Israel makes masks in public compulsory

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Israel makes masks in public compulsory

Israeli police wearing masks patrol as they enforce a national lockdown to fight the spread of the coronavirus disease (COVID-19) in Mea Shearim neighbourhood of Jerusalem

JERUSALEM (Reuters) - The Israeli government issued orders on Tuesday making the wearing of masks in public compulsory to try to stem the spread of the coronavirus.

It also approved a timeline for tightened travel restrictions for the Passover holiday, which begins on Wednesday when Jewish families gather for a festive meal commemorating the Biblical exodus from slavery in Egypt.

Prime Minister Benjamin Netanyahu has said that this year the dinner should be a small affair, limited to household members, in a bid to keep infection rates in check.

Netanyahu last week urged Israelis to wear masks while in public, a measure the government said would become compulsory as of Sunday. Children under the age of six, the mentally disabled or those alone in vehicles or workplaces are exempted. The government said masks could be homemade.

From Tuesday evening until Friday morning, a ban on unnecessary out-of-town travel will be in place, effectively preventing large gatherings for Passover.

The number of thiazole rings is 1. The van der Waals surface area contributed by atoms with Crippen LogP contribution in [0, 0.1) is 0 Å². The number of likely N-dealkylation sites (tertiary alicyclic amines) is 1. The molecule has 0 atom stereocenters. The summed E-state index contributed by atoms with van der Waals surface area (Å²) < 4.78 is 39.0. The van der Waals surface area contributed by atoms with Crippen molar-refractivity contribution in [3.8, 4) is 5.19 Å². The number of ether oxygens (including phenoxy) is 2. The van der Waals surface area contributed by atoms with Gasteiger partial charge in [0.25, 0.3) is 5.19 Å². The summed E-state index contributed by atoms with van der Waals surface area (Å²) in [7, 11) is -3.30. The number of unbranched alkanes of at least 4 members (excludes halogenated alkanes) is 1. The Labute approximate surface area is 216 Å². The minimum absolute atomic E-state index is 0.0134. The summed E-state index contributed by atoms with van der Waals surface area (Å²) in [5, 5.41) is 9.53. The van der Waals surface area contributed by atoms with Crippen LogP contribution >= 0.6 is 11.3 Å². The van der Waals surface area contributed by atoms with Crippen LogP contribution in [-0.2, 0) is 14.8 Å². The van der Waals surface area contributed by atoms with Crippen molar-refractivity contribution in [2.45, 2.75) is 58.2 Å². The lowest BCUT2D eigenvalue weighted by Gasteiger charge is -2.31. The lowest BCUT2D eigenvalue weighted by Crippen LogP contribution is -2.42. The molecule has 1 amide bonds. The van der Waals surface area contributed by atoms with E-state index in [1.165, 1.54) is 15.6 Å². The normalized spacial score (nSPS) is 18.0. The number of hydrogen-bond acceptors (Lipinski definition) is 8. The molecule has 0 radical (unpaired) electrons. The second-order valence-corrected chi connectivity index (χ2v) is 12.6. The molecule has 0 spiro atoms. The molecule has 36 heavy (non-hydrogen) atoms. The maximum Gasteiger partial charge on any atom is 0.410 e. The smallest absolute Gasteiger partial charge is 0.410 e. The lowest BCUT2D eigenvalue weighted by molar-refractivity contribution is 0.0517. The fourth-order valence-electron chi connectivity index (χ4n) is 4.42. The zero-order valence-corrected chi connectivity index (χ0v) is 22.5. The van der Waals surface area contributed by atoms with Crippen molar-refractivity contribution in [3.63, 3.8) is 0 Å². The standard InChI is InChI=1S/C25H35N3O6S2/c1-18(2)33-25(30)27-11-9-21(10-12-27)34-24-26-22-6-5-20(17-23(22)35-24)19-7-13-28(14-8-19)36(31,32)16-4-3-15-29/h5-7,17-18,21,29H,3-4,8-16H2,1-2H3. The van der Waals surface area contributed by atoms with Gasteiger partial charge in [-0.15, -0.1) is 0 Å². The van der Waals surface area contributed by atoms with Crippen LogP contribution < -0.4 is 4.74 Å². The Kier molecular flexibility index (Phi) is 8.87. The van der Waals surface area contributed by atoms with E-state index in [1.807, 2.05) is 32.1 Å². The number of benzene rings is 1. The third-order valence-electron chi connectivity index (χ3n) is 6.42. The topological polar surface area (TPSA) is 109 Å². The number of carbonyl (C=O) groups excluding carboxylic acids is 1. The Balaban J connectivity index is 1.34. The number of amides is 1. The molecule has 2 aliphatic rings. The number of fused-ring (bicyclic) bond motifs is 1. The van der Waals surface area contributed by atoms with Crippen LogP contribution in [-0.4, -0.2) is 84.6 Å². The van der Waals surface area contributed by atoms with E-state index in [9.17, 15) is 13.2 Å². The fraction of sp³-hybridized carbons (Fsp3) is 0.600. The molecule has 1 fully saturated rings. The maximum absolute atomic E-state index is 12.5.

From 3 p.m. on Wednesday, a few hours before the meal gets underway, until 7 a.m. on Thursday, food shopping within towns will also be forbidden, in a tightened lockdown. Israelis are already banned from moving more than 100 metres (yards) from home except for visits to grocery stores and pharmacies, and travel to work.

Announcing an exemption in the Passover restrictions, a government statement said the holiday shopping ban would not apply to "non-Jewish minorities". Around a fifth of Israeli citizens are Arabs, mostly Muslims, Druze and Christians.

Public transportation, including flights in and out of Israel, will be suspended from 8 p.m. (1700 GMT) on Tuesday until 8 a.m. (0500 GMT) on Sunday, the statement said.

Israel has more than 9,000 confirmed cases of the coronavirus. Sixty people have died.

Ahead of the holiday, Israel's military has distributed some 50 tons of fruit and vegetables to residents of an ultra-Orthodox town that has been hit hard by the coronavirus and was put under lockdown last week, the military said on Tuesday.

Bnei Brak, near Tel Aviv, was declared a "restricted zone" on Thursday and police have restricted movement in and out of the town.

Medical experts estimate that as many as 38% of the densely-populated town's 200,000 residents are infected with the virus. Many are poor and some have heeded rabbis who, distrusting the state, spurned anti-virus measures.

(Writing by Dan Williams; Editing by Jeffrey Heller and Raissa Kasolowsky)